Entering the field is a challenging and exciting time for social scientists, as we finally get to sink our teeth in to the landscape, talk to ‘real people’ and get to know and understand a new place. My first encounters with the San Juan mountains were 12 years ago as a ski bum in Telluride the winter before I started university. At the time I envisioned returning to the Rockies after I completed my degree to be a snowboarding instructor, but somewhere along the line my inner nerd took over and I ended up doing a PhD. To the amusement of those close to me, I’ve always managed to combine my passion for mountains with my research. So here, I find myself returning to the San Juans to understand the social and environmental changes that are taking place in the region and what the agencies and folks around here are doing about it.
Yes, another piece of academic navel gazing in what has been an interesting week of gazing at the question of the contribution of academics to society. Nicholas Kristof’s New York Times column framing of academics as a intellectual snobs who don’t contribute to society, catalyzed a heated backlash in the twitterverse. Academics who, in a variety of different ways, see public engagement as core to their work pointed out that his critique was outdated, narrow, masculine, elitist and just plain wrong. Much of this debate has focused on academic incentive structures or the varied ways that academics currently engage and contribute to the public sphere. But there is one perspective that hasn’t had so much airtime: changing the way academics do research to build better connections between their knowledge, policy and practice. These approaches use the research process, not just the research outputs, to understand, participate in, and catalyze change.
This debate [see this post for a roundup of responses] has largely characterized the research process in a model where researchers finding out new and exciting things and then communicate them to folks involved with policy and practice. Decades of critique in the failings of this linear model have led many academics to find alternatives (hence the work of all those #engagedacademics). The linear model neglects the messy reality of the interface between knowledge and change (in individual behavior, public policy, or in my field, land management and conservation practice), which is far from rational or linear and it rarely emerges from an end of pipe translation of academic knowledge for “lay publics”. As Erica Chenoweth pointed out, just because academic knowledge isn’t influencing the policies in DC it doesn’t mean that it isn’t making change in the world. There are many ways and many places for academic knowledge to make the contribution that Kristof is calling for.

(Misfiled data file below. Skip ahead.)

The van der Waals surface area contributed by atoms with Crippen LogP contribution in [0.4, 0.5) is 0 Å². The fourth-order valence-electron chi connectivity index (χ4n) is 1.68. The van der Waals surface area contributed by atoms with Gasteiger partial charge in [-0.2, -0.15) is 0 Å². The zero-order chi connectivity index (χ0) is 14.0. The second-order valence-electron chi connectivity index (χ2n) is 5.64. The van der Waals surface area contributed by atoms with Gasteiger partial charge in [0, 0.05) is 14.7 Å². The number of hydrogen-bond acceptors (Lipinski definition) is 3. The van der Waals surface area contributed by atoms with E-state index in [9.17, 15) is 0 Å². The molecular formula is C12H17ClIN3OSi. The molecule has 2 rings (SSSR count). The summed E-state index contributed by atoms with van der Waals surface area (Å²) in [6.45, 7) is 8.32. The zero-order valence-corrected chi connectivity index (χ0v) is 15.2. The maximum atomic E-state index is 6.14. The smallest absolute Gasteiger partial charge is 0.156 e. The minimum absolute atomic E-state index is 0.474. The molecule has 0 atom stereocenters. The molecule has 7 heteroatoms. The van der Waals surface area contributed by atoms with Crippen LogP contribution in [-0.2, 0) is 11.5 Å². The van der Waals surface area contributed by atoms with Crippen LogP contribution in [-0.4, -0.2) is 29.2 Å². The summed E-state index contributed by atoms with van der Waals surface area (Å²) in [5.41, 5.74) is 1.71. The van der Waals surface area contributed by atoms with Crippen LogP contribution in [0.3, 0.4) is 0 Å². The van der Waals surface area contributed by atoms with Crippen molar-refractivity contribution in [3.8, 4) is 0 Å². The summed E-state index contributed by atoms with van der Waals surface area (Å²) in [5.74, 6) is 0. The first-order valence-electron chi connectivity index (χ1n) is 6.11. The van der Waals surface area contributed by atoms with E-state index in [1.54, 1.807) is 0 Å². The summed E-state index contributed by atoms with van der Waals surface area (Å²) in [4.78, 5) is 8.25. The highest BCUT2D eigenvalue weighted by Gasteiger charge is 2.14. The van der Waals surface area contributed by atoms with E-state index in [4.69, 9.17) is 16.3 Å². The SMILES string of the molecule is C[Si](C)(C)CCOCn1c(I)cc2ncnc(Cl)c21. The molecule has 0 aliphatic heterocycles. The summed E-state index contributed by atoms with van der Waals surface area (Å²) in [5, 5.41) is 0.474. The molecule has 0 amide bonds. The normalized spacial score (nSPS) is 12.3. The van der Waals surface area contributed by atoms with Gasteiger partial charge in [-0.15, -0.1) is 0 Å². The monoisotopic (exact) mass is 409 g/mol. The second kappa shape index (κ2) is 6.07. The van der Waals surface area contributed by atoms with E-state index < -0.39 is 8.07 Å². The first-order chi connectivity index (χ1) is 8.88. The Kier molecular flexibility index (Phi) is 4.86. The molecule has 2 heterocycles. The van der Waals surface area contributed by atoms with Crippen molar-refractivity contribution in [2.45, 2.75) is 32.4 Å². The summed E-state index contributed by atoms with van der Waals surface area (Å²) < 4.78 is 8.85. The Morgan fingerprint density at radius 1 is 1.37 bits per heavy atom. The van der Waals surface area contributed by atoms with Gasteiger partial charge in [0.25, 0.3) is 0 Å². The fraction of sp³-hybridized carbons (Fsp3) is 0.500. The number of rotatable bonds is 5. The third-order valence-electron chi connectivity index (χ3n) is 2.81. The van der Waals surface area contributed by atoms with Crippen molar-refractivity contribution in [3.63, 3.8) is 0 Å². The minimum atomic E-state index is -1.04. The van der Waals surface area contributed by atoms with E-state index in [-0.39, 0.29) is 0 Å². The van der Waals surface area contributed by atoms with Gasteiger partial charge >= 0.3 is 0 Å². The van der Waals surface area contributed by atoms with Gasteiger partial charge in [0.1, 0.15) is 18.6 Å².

Raul Pacheco-Vega touched on this in a post published in early Feb, writing about the challenges of being a public policy professor and public intellectual. Like Raul, I work in the space of intractable natural resource governance (namely climate adaptation and biodiversity conservation). A growing number of academics who work in this space see their knowledge as just one of the many voices that are needed to address the kinds of problems that Kristoff laments. This changes the role of researchers and research-based knowledge from being the bearers of truth and solutions to participating in collaborative processes targeted at developing knowledge to address particular challenges or problems.
I’ve written about this type of scholarship before. Knowledge co-production sees the interactions between research, policy, and practice as dynamic and messy. These endeavors are anything but linear, as different actors come together to share their different perspectives to generate new insight that transcends any one singular perspective. Co-production is the latest buzz word in science policy scholarship, a new normative goal whereby academic research strives to be exactly the opposite of what Kristof accuses it of being. With initiatives like Future Earth running with co-production as a major pillar of their research endeavors it is clear that this approach no longer exists in the academic fringe.